Background and objectives: Pain resulting from head and neck cancer can be severe and difficult to manage. Avoiding hospitalization for as long as possible with a reasonable level of comfort requires a number of therapeutic modalities. The usefulness of self-administered sphenopalatine ganglion block was evaluated in a patient with lethal midline granuloma requiring large doses of morphine.
Methods: A 30-year-old woman with intractable pain from lethal midline granuloma was taught to self-administer 4% lidocaine, 1.5 mL topically into each nostril three times per day.
Results: A 3-month follow-up examination showed substantial pain relief and reduction in morphine requirement. No adverse side effects or complications developed.
Conclusions: In certain patients, sphenopalatine ganglion block can be effectively self-administered at home to manage chronic pain.
Neuromuscular dentistry and the role of the autonomic nervous system: Sphenopalatine ganglion blocks and neuromodulation. An International College of Cranio Mandibular Orthopedics (ICCMO) position paper
Ira L. Shapira , DDS, D, ABDSM, D, AAPM, FICCMO, MICCMO
Pages 201-206 | Published online: 11 Apr 2019
Download citation https://doi.org/10.1080/08869634.2019.1592807 CrossMark LogoCrossMark
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The Sphenopalatine Ganglion (SPG) is known to play an integral role in the pathophysiology of a wide variety of orofacial pains involving the jaws, sinuses, eyes and the trigeminal autonomic cephalalgias. It supplies direct parasympathetic innervation to the trigeminal and facial nerves. Sympathetic innervation from the superior sympathetic chain passes thru the SPG to the trigeminal and facial nerves.This paper reviews relevant and significant literature on SPG Blocks and Neuromodulation published in peer reviewed medical and dental journals. Neuromuscular Dentistry employs ULF-TENS to relax musculature and simultaneously provide neuromodulation to the ganglion.Conclusion: The effects of ULF-TENS on the autonomic nervous system acts on the Limbic System and Hypothalamus (H-P-A) to address Axis II issues during neuromuscular dental procedures. It also directly affects the autonomic component of the trigeminal nerve involved in almost all headaches and migraines as well as the Myofascial and Joint disorders of TMD.
. 2017 Dec 28;18(1):118. doi: 10.1186/s10194-017-0826-y.
Sphenopalatine ganglion: block, radiofrequency ablation and neurostimulation – a systematic review
Kwo Wei David Ho 1, Rene Przkora 2, Sanjeev Kumar 2
PMID: 29285576 PMCID: PMC5745368 DOI: 10.1186/s10194-017-0826-y
Free PMC article
Background: Sphenopalatine ganglion is the largest collection of neurons in the calvarium outside of the brain. Over the past century, it has been a target for interventional treatment of head and facial pain due to its ease of access. Block, radiofrequency ablation, and neurostimulation have all been applied to treat a myriad of painful syndromes. Despite the routine use of these interventions, the literature supporting their use has not been systematically summarized. This systematic review aims to collect and summarize the level of evidence supporting the use of sphenopalatine ganglion block, radiofrequency ablation and neurostimulation.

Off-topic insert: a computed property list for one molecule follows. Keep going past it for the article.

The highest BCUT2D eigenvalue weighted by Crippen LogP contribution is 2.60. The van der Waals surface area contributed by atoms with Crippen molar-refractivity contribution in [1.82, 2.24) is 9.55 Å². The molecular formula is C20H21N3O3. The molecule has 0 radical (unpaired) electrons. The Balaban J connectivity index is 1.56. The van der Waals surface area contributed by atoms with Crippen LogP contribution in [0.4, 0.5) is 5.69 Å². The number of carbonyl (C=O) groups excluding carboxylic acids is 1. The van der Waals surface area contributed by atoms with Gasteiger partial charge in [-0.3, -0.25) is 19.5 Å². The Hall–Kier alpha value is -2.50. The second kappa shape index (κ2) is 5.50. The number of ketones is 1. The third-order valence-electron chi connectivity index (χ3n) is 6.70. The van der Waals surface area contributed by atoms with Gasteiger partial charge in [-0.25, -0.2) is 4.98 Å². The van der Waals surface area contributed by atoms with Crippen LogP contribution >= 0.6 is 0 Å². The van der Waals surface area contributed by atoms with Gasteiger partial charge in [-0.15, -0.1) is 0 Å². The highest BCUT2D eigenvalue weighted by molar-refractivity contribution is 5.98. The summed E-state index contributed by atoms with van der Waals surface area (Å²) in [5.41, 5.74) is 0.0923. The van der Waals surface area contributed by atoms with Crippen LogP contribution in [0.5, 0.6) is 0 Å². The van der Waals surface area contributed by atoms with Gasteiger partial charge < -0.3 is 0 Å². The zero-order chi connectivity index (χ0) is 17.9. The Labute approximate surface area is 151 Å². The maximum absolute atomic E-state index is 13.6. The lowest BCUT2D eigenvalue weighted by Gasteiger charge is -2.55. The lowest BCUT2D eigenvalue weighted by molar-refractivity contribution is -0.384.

Methods: Medline, Google Scholar, and the Cochrane Central Register of Controlled Trials (CENTRAL) databases were reviewed for studies on sphenopalatine ganglion block, radiofrequency ablation and neurostimulation. Studies included in this review were compiled and analyzed for their treated medical conditions, study design, outcomes and procedural details. Studies were graded using Oxford Center for Evidence-Based Medicine for level of evidence. Based on the level of evidence, grades of recommendations are provided for each intervention and its associated medical conditions.
Results: Eighty-three publications were included in this review, of which 60 were studies on sphenopalatine ganglion block, 15 were on radiofrequency ablation, and 8 were on neurostimulation. Of all the studies, 23 have evidence level above case series. Of the 23 studies, 19 were on sphenopalatine ganglion block, 1 study on radiofrequency ablation, and 3 studies on neurostimulation. The rest of the available literature was case reports and case series. The strongest evidence lies in using sphenopalatine ganglion block, radiofrequency ablation and neurostimulation for cluster headache. Sphenopalatine ganglion block also has evidence in treating trigeminal neuralgia, migraines, reducing the needs of analgesics after endoscopic sinus surgery and reducing pain associated with nasal packing removal after nasal operations.
Conclusions: Overall, sphenopalatine ganglion is a promising target for treating cluster headache using blocks, radiofrequency ablation and neurostimulation. Sphenopalatine ganglion block also has some evidence supporting its use in a few other conditions. However, most of the controlled studies were small and without replications. Further controlled studies are warranted to replicate and expand on these previous findings.
Keywords: Block; Nerve stimulation; Neuromodulation; Neurostimulation; Radiofrequency ablation; Sphenopalatine ganglion.